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Mind Games in Poker

Mind Games in Poker
By Loki Luchs of

The first 10 minutes at a table can always set the tone for a session; am I going to be a patient player and grind it out for eight hours? Will I be loose and reckless to shake up the table? Should I be talkative and chatty, so I can extract information? Is it a table I can beat or should I request a table change for a better game?

These were all of the questions I was asking as I sat down last week at the new Aria poker room. My first move is to request a seat change, as I'm sitting in seat #1. I don't like being not able to see players 9 and 10, so I avoid being next to the dealer when I can. I came in on the blinds so I was able to watch two hands of very tight action before I was able to come into my first hand. Two limpers, blinds check, ragged flop, small bet, everyone folds. Three limpers, blinds check, checked around on the flop, checked around on the turn, small showdown, two pair wins.

This is a good start to my information. This tells me that the table is tight and slow. The kid (in seat three) to my left seems competent and disciplined judging by how his eyes follow the players and not the cards. He doesn't check his cards more than once, and only when the action reached the blinds. Still, he strikes me as overly-cautious, and that's the kind of player I like to mess with. Normally, it's against my better judgment to upset the players to the left, but I've already got a seat change button, so he won't be to my left for much longer.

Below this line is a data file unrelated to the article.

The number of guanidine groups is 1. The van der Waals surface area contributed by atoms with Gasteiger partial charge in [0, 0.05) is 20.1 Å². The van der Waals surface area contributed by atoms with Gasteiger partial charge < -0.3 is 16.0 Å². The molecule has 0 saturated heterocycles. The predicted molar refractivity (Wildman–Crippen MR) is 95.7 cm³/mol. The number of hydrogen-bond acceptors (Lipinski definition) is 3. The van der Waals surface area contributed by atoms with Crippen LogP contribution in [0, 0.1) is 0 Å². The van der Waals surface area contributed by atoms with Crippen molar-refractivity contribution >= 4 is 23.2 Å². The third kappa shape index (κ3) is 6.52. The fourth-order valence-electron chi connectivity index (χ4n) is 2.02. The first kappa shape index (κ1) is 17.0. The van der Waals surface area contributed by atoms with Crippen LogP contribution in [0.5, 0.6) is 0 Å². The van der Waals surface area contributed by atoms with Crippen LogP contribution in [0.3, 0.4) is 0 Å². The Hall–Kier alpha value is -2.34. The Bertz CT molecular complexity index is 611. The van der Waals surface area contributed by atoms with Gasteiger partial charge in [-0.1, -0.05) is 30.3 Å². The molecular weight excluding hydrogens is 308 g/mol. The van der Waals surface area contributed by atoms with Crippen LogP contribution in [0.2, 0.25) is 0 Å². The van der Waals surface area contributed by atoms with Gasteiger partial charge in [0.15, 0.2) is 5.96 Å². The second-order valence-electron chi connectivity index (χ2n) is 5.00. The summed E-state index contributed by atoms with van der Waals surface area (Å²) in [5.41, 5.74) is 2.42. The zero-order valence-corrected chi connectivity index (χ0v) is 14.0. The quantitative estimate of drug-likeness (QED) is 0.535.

First hand, in the cut off, three limpers come along for a ride. I decide to limp before I look at my cards. Buttons call/check. The flop comes Kc 9s 4c. Small blind bets two big blinds. Two of the limpers reluctantly call, one folds. I'm in last position, so I figure I would announce my presence by popping it up eight big blinds more. Small blind takes a long pause and calls cautiously. The other two fold.

The turn is the Ace of diamonds. Small blind checks, eyeing me. I'm not sure if he's reluctant of my raise, worried about the ace, or slow-playing a good turn card. I smile stupidly and check behind.

The river is the Ah. Small blind checks again. I put in a bet of about 15 big blinds. He stares me down for a while, and then asks: "Just tell me: do you have an ace?" I sit passively. "Just tell me. You got one." I continue to stare down. After about thirty seconds, he flashes me K/Q of diamonds. "You're not going to give me anything, are you? Well, I'll get you next time."

I nodded and indifferently rake in the pot, tossing my 2/3 of clubs face up. "Gotta bet when you play the board." Now, before you judge my play, it should be said that I had position, a draw, and aggression against weak opponents. I received two draws for my raise, and eliminated two opponents that might have had aces. My check-bet can easily be seen as a hit turn/river. I would expect most players to call a KQ here, but a nine or weak king probably wouldn't. Also, if I get called, I get free advertising for being a bad player for the rest of the night.

I've seen some strange things in my years at the table, but this kid's reaction to this is one to remember. A couple players snickered, one might have actually laughed, but this kid was humiliated beyond anything he'd yet experienced on the felt. For the next forty minutes, he talked to himself like a motivational speaker. "You're playing fine. That guy's a moron. Probably has never played the game before. He'll be broke in an hourů" As you can imagine, he utterly melted down and went through four buy-ins by the time I had finally changed seats. While I only got a small percentage of his unhinged frenzy, a good deal of his winnings went to a few other players that I would break later in the day. The ramifications of a single hand changed the entire dynamic of the game. The table started making bad bets and worse calls. Just remember at your next table: Mind games can make people go mental.

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